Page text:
Glossary of Loading Dock Terms

This section lists and defines terms (i.e. equipment and asset names, operating methods and conditions) used frequently in the loading dock industry.

Cross-Docking: The process of moving cargo from the dock into or out of truck / trailer. The deployed dock leveler acts as a bridge for both pedestrian and forklift traffic.

Deck Beams: Structural support beams that run the length of the deck’s underside.

Deck Plate: The top steel plate that covers the deck beams.

Dock Bumpers: Pieces of molded or laminated rubber installed at the floor level of a loading bay to protect the wall from truck or trailer impact. Dock bumpers may also be steel-faced for added protection.

Dock Face: The outside wall of a loading bay.

Dock Leveler: A mechanical, hydraulic, or air-powered steel plate that can be raised and lowered to accommodate varying truck and trailer floor heights.

Dock Lift: A hydraulically-operated platform mainly used to load or unload cargo from trucks and transfer it to dock or ground level.

Dock Seal: A rubber or vinyl inflatable seal that extends from a dock face to close the gap between the loading dock and the truck / trailer entrance.

Dock Shelter: A rubber or vinyl shelter (may be rigid or retractable) that protects the space between the loading dock and the truck / trailer entrance from rain, snow, and debris entry.

Fixed Type: The dock lever is attached to the dock structure and usually incorporates a mechanism to help deploy and position the lip on the truck or trailer.

Fork Entry: The opening between a pallet's decks to admit forks.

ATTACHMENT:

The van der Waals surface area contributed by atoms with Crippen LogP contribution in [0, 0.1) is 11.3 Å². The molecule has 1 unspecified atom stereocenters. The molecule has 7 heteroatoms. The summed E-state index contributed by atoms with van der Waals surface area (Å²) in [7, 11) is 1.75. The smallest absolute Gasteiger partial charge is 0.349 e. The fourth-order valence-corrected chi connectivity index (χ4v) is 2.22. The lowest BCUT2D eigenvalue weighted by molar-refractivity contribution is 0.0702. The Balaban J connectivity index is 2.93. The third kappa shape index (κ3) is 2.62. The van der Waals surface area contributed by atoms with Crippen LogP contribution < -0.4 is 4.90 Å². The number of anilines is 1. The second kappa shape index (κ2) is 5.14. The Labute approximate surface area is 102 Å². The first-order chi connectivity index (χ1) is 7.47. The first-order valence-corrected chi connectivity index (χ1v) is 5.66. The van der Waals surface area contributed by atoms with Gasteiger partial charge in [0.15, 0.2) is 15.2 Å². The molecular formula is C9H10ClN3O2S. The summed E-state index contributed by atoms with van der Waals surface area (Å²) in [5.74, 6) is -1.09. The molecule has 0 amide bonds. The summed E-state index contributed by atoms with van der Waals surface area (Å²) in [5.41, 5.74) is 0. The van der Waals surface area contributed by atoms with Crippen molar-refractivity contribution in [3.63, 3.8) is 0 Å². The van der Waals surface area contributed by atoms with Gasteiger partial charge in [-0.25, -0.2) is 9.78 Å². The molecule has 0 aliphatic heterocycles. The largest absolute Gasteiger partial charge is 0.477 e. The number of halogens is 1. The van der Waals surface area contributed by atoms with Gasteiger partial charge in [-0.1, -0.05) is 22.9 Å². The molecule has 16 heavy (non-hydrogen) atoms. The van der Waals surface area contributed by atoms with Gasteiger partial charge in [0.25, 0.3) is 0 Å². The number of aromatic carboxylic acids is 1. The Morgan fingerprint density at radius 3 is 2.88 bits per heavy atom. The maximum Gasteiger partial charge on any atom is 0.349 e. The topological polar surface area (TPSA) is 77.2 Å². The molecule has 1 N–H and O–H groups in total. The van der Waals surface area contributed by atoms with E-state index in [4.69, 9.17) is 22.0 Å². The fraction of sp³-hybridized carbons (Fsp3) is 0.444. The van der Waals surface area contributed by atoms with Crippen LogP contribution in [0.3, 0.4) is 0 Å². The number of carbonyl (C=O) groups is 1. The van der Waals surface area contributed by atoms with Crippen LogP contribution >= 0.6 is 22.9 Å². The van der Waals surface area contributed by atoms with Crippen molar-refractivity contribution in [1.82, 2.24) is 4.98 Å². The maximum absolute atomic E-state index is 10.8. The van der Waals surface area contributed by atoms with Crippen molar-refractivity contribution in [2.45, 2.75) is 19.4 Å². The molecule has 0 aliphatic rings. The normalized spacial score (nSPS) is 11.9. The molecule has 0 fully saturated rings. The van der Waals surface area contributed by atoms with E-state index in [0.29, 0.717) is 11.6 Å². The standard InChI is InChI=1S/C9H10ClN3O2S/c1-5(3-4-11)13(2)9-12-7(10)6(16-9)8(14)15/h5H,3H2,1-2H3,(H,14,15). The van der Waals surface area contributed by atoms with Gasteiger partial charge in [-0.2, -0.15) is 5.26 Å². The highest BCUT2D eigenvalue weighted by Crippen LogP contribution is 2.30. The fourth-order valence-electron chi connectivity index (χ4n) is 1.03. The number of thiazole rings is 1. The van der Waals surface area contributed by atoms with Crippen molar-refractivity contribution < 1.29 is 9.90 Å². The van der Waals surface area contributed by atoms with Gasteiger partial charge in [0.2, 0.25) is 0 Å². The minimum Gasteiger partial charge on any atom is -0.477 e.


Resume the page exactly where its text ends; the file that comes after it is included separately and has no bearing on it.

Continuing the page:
Grade: Percentage of slope: vertical rise X 100%.

Industrial Trucks: Wheeled vehicles(may be powered manually, electrically, or by gas or propane)used to pick up, transport and deposit single loads.

Lift Tables: Ergonomic devices used to raise, lower or tilt work loads such as boxes and pallets, enabling the worker to access the load at an acceptable level.

Lip: A dock leveler extension that supports the unit on the truck or trailer bed and enables a smooth transition between the dock and the bed.

Loading Dock: The sorting or staging area where shipments are loaded or unloaded.

Loading Ramp: Synonym for dock leveler.

Manual Operation: Operating a dock leveler by the manual effort of the dock attendant (i.e. without any powered or mechanical assistance).

Material Handling:The movement, storage, and protection of goods, materials, and products throughout the process of manufacturing, distribution, consumption and disposal.

Mechanical Operation: Placement of a dock leveler in its operating position by non-powered means.

Narrow Aisle Truck: An industrial truck that allows right angle stacking in aisles narrower than those normally required by counterbalanced trucks.

Operating Range: The maximum vertical range of travel above or below dock level.

Order Picker: An industrial truck designed so that the stand-up cab portion moves up and down along with the load, allowing the operator to pick items directly from the storage area.

Pallet Truck: A manually powered fork truck used to move and position pallets.

Platform: The main structural body of a dock leveling device which is mounted at the building end to provide height compensation.

Powered Operation: Placement of a dock leveler in its operating position by hydraulic, pneumatic, or other externally supplied power.

Proper Use: When dock equipment is applied, installed, and used in accordance with the manufacturer’s recommended instructions.

Run-Off Guard: A vertical projection running parallel with normal traffic flow at each side extremity of the dock leveler.

Toe Guard: A shield mounted to the side of a platform surface to provide toe protection when the dock leveler is above dock level.

Uncontrolled Drop: Unrestricted downward travel of a loaded platform.

Working Range: The recommended range of travel, above and below dock level, for which loading and unloading operations can take place.